Let’s talk about Chemex. In simple words it is a coffeemaker. In a bit more technical, it is a pour over technique that uses a percolation method to get you a good quality coffee.
I will admit that I don’t brew with it every day and maybe I should. But simply there are easier methods. Despite that, Chemex remains the most ritual like coffee brewing experience and actually, the quality is really up there.
If this is the first time you are seeing this, you might think chemex is a some sort of a modern art vase or maybe even a lab beaker. And you are almost right. It does look like a modern art piece and it did feature in a lot of TV shows. You could also find it in most American households a few decades ago, but now this is slowly becoming a tool of a coffee artist.
In 1939, a German inventor Peter Schlumbohm has patented Chemex and intended not only to use it for coffee, but also as a lab kit. This has changed upon his inventions popularity after he moved to United States. With clever marketting techniques it started appearing in TV shows and gaining popularity.
And there you have it, another German invention – that is now a modern art. But lets talk about more how this art translates into science.
In front of you is a classic Chemex which has remained unchanged since it was founded with some variations is sizes. Single piece glass, shaped into a beaker made for coffee. Rounded edges with a curve that helps with pouring. But this also comes in handy with another thing.
When you insert you coffee filter, which is made out of 3ply on one side and 1ply on the other, you form a seal. And when the coffee slowly drips into the bottom of the chemex the steam eventually forms an air tight seal. This will subsequently prevent your coffee from entering the chamber and increasing the extraction time. But the curve that you see at the top of the chemex prevents that from happening by allowing the air to escape. Clever.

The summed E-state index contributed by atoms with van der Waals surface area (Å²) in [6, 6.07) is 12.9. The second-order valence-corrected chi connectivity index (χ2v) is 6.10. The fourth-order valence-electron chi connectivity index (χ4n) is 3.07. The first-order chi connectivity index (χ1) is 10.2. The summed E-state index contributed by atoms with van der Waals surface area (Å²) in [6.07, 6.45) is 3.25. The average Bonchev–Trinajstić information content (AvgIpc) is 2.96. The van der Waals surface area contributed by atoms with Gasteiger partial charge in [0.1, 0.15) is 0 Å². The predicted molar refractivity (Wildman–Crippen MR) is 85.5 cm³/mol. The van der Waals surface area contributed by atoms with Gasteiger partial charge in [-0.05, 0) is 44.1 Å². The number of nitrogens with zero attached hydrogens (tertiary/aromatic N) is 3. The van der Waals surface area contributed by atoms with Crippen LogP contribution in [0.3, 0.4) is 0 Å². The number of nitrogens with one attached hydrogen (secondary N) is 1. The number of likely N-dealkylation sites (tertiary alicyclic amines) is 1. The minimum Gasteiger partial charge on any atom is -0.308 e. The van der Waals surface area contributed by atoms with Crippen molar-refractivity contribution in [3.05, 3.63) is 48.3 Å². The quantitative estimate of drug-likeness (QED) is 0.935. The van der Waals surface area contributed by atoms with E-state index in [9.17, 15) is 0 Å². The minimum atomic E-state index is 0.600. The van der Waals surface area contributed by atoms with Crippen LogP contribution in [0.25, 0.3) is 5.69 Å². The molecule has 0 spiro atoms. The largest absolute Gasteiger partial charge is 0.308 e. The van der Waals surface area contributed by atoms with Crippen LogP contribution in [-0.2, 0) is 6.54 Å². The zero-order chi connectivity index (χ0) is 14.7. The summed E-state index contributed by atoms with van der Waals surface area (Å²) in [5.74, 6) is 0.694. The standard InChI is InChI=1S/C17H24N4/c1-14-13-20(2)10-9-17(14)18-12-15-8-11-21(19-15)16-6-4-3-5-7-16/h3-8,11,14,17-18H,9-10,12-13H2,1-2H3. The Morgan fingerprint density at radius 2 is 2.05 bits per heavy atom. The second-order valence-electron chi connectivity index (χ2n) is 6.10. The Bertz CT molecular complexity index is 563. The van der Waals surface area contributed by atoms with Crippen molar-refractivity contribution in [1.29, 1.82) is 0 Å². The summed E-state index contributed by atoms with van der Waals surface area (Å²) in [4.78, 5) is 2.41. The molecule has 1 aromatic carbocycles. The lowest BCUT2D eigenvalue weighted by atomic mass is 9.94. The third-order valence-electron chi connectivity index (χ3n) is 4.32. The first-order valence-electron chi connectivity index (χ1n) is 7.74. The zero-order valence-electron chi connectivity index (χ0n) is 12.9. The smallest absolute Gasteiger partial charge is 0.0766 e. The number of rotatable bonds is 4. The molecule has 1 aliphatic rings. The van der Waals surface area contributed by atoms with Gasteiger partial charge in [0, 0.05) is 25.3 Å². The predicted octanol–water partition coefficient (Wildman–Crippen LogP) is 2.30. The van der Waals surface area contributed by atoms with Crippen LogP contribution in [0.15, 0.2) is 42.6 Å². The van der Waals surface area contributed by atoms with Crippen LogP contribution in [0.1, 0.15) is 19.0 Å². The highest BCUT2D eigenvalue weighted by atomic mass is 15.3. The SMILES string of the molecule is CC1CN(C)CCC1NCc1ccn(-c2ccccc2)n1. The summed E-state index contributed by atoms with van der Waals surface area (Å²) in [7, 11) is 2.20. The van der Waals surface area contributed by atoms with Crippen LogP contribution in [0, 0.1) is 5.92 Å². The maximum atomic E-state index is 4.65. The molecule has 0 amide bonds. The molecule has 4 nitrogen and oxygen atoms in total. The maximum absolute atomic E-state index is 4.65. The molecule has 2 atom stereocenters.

Another thing is the filter itself. 3ply side goes where the curve is and this reduces the chance of paper adhering to the wall and creating an air tight seal.
This method is truly special and a lot of people get put of by these technicalities, simply by not knowing about them.
But the reality is – there is so much potential and creativity with Chemex that we haven’t discovered yet. We do know how to brew a great cup of coffee or even a cold brew, but what else do we not know.
I will tell you how I do it, but go out there and look at how other people do it. Because more often than not we think we do it better. And we simply don’t know.
This method follows a simple pour over method. Where you pour boiling water over the coffee allowing it to filter through into the chamber.
- I use 6g of beans per every 100g of water.
- My usual cup is about 280ml.
- Since Chemex is a larger volume I use it for at least two people, but you are welcome to do whatever you enjoy.
- 36g of beans (ground to Kosher or Sea salt)
- 600g of boiling water
- Chemex, Filter paper, Scale with a timer.
- First pour of 80g water, let it breathe for 45s
- Continue on with 150g of water each stage until you reach 600g.
- I usually end up with 4-5min brewing time.
I did mention boiling water and I do stick with that. Pour over method is very different to espresso extraction and combination with milk, but when you are pouring – the max temperature it will reach is around 94 degrees. This will quickly start reducing in the chamber. This will not burn your beans – for many reason.
Nobody enjoys cold coffee – so go and enjoy. Thanks for reading.